Where should I buy actual gold and silver?
October 26, 2004 8:52 PM   Subscribe

What's the best way to buy tangible gold and/or silver?

So many vendors from a Google search, but I'd like to hear recommendations as to specific coins and/or bars you like that hold its value. I'm also looking for reputable vendors with low markups on their coins and bullions from spot prices. I'm interested in gold and silver both as a hedge investment and as gifts for numismatic value.
posted by calwatch to Shopping (8 answers total)
Some links from Canada's Scotiabank to get you started, at least in terms of reputable coins.

South Africa's Krugerrand
Royal Canadian Mint Bullion
posted by loquax at 9:12 PM on October 26, 2004

Best answer: Use the Canadian Maple Leaf. I've *ahem* looked into this. Basically the government really shouldn't be tracking such things as the Maple Leaf since it is just a currency...

The Maple Leaf is superior in quality to the Krugerrand too, with it being absolutely pure gold using the superior Canadian smelding techniques.

Also I don't *think* they can tax you on a currency. I've been just looking into this to keep money relatively safe (as oppose to just sitting in a bank earning nominal interest). I'm going to ask my lawyer about it this weekend, as far as the legal implications go.

I would not recommend using gold for money laundering. First of all the government does track anything over $10,000 as stated above. They also flag any deposit/transaction of over $3000 during a 24 hour period. Don't move large amounts of cash without explanation basically.

I assume you're doing this legally, as you don't know anything about it. The only reason I'm giving you the caveats is because the government gets suspicious when people start doing things like putting money in gold and other unexpected large transactions. I don't know *how* suspicious and a lot depends on if the teller is a super-patriot. Just be aware of the legal implications of moving money into a commodity such as gold so that if the feds knock on your door you can easily dismiss them and not suffer through an audit.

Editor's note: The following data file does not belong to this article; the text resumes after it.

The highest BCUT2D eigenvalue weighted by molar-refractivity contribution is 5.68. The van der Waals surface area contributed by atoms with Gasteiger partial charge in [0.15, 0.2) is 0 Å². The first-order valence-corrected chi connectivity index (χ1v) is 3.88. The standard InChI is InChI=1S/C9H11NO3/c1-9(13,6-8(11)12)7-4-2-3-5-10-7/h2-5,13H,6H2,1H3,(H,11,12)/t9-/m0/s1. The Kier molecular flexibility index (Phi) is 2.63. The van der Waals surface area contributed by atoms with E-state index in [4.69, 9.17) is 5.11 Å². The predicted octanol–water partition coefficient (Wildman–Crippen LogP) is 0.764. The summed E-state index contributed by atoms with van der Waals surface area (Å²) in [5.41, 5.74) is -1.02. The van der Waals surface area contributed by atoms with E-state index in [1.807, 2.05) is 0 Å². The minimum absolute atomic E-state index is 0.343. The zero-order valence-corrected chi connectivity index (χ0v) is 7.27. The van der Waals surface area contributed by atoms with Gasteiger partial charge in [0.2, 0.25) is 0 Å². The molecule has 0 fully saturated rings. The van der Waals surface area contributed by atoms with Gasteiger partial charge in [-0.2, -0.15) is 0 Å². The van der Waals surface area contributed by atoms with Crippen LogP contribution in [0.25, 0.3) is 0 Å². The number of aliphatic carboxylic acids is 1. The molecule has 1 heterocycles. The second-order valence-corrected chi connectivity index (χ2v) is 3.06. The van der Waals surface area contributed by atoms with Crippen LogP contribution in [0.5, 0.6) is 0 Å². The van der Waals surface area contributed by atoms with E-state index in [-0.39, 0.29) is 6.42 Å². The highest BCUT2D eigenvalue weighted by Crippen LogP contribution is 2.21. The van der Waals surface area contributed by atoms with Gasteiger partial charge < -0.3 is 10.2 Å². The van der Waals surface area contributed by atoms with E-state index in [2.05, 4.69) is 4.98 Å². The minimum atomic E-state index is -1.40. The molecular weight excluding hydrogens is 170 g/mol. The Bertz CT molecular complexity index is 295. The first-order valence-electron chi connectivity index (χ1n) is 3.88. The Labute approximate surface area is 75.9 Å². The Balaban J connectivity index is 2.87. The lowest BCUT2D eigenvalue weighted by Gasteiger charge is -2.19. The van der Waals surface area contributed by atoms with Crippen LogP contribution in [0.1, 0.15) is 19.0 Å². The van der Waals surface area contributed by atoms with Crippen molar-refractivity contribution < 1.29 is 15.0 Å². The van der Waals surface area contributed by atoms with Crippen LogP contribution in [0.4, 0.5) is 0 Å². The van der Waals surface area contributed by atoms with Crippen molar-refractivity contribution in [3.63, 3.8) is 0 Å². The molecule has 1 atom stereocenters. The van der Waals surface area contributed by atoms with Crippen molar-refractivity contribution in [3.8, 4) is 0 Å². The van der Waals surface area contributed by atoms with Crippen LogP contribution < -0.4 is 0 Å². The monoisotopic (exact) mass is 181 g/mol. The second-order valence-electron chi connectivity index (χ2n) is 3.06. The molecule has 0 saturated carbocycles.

posted by geoff. at 9:47 PM on October 26, 2004 [1 favorite]

Oh and I hear that silver, which has more industrial applications than gold, might someday surpass it. If I were to personally invest in such things, I'd stick to the tried and true gold. Hell, even the Carthaginians stripped gold rings from the Romans during the Second Punic War...
posted by geoff. at 9:49 PM on October 26, 2004

Response by poster: I'm moving money from mutual funds which are funded directly from my credit union checking account which is funded from my salaried job which is all reported on a W-2, thank you very much, so it's not like I'm laundering drug money or anything. So if there are forms I have to fill out or whatever, I don't really care, although if Ashcroft's goons come knocking I do have a slight distaste with cooperating more than absolutely necessary with them.
posted by calwatch at 9:54 PM on October 26, 2004

At one time, in California the sales tax on Krugerrands and Maple Leaves was waived if you bought more than $1000 worth; but you had to show ID and have your name entered into some kind of record.

Anyone done this recently? I'd be particularly interested in the current regs in New York and California.
posted by ikkyu2 at 10:02 PM on October 26, 2004

calwatch: The US Government has confiscated gold before.
posted by Kwantsar at 10:23 PM on October 26, 2004

Wow, sales tax? That seems like a killer on an investment.
posted by smackfu at 6:51 AM on October 27, 2004

I bought some Credit Suisse 1-oz bars from Tulving in Newport Beach, California. Easy and trouble-free transaction; I keep the bars in my safe deposit box. IIRC (it was back in 1999, I think) I wasn't charged sales tax because I bought more than $1000 (or perhaps $3000).
posted by spacewrench at 10:06 AM on October 27, 2004

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